Italian furniture designer
“Beauty should not be confused with appearance, since the latter is the superficial part of the form.”
Giovanni Offredi (born 1927, Milan–died 2007, Milan) was a prominent Italian furniture and product designer of the second half of the 20th century. As opposed to most of the other Italian furniture designers of his time, Giovanni Offredi was not an architect, nor did he start designing early in his professional career. Instead, Offredi partially fits the career path of some of the talented contemporary designers who pursue product design outside of a formal education in architecture.
The earliest furniture design work known by Giovanni Offredi consists of exemplary furnishings made specifically for some of the wealthy families in Milan. Such is the case of the works done by Offredi for Casa C., in 1960, in Gorgonzola, a small town 14 miles from Milan. These works were designed with a surprisingly minimal simplicity and elegance, and they also clearly display a hallmark of his design work with the use of angular lines and exposed metal or wood frames—not unlike some of the modern Scandinavian design of the time.
In the late 1960s, Giovanni Offredi met Sergio Saporiti, the owner of Italian design shop and furniture maker Saporiti, and in 1970, Offredi formalized a partnership with the furniture maker. This partnership would be long and successful and resulted in many furniture designs of distinct precision that were clearly modern and innovative and that went on to enjoy considerable commercial success.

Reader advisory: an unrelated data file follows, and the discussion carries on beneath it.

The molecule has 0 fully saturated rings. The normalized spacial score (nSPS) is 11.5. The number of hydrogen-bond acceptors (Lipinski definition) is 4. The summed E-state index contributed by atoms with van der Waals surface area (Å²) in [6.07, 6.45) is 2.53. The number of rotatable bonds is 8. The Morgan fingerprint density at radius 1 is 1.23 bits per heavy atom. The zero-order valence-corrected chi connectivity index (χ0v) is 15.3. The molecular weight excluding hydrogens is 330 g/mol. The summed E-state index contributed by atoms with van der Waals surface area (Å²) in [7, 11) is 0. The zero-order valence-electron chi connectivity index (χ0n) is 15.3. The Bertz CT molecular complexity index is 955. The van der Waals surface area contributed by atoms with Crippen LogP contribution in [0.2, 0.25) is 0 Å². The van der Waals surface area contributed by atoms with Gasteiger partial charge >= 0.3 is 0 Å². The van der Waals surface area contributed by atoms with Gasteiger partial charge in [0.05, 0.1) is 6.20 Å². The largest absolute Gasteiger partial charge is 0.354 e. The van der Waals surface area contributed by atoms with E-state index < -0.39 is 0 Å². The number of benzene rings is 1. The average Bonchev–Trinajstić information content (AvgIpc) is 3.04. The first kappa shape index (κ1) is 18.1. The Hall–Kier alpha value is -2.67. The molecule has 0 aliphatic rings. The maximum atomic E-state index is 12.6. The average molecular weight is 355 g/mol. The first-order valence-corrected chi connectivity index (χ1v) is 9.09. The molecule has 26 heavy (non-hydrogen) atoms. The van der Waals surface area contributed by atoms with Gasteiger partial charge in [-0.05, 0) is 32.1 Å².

The most prominent furniture designs that Offredi made for Saporiti include the Paracarro table (1970), made of a simple cylindrical concrete base with a cross metal section on the top and a glass top; the Sail chair (1973); the Wave dining chairs (1974) and Wave sofa and lounge chair (1975); and the P600 and P650 ovval elliptical tables, which were similar to the Paracarro table but larger and with two bases and, in some cases, with wooden bases instead of concrete bases.
In 1984, Giovanni Offredi partnered with premium Italian cabinet and kitchen manufacturer Snaidero, creating several configurations, such as the Krios (1984), Kalia (1986), Pragma (1987), Contralto (1988), and Kube (2006).
Giovanni Offredi’s affinity for modernism and what it meant triggered certain disillusionment as he witnessed the evolution of the postmodernist movement beyond its initial years. On this topic, he said the following:
“Italian design, which has always drawn its success from the balance between rationality and fantasy, seems to have lost this harmony. The craving for the ‘new’ has created confusion. Some are caught up in forced attempts, thinking of finding space in the market and achieving success. The postmodern, born as an act of polemic towards certain rationalist positions, that were fossilized over time, established itself for the desire to renew certain forms, freeing them from their rigidity. But unfortunately it has been transformed to identify with the search for novelty at all costs. Post Modernism has failed to go beyond the surface, it is failing to give content to its forms. We are no longer dealing with a cultural fact, but with a fact of fashion and beyond rationality there is only passion, the ephemeral, the transient.”
Last updated: August 5, 2020
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